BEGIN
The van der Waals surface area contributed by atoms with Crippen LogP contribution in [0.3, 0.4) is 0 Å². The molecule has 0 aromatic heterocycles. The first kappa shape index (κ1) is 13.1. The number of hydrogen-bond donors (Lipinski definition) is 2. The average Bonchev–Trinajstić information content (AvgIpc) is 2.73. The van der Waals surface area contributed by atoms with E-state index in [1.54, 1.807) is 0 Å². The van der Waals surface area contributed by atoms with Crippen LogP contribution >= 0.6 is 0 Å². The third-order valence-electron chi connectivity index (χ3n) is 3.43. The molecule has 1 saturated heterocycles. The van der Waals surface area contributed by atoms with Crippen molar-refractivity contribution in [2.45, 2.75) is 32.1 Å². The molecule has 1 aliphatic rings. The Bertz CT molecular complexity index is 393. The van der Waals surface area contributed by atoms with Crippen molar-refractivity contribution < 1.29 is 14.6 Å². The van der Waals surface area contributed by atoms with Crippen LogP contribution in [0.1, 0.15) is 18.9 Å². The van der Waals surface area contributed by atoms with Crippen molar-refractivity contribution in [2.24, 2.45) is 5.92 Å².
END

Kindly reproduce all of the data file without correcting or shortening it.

The van der Waals surface area contributed by atoms with Crippen LogP contribution in [0.3, 0.4) is 0 Å². The molecule has 0 aromatic heterocycles. The first kappa shape index (κ1) is 13.1. The number of hydrogen-bond donors (Lipinski definition) is 2. The average Bonchev–Trinajstić information content (AvgIpc) is 2.73. The van der Waals surface area contributed by atoms with E-state index in [1.54, 1.807) is 0 Å². The van der Waals surface area contributed by atoms with Crippen LogP contribution >= 0.6 is 0 Å². The third-order valence-electron chi connectivity index (χ3n) is 3.43. The molecule has 1 saturated heterocycles. The van der Waals surface area contributed by atoms with Crippen molar-refractivity contribution in [2.45, 2.75) is 32.1 Å². The molecule has 1 aliphatic rings. The Bertz CT molecular complexity index is 393. The van der Waals surface area contributed by atoms with Crippen molar-refractivity contribution < 1.29 is 14.6 Å². The van der Waals surface area contributed by atoms with Crippen LogP contribution in [0.1, 0.15) is 18.9 Å². The van der Waals surface area contributed by atoms with Crippen molar-refractivity contribution in [2.24, 2.45) is 5.92 Å².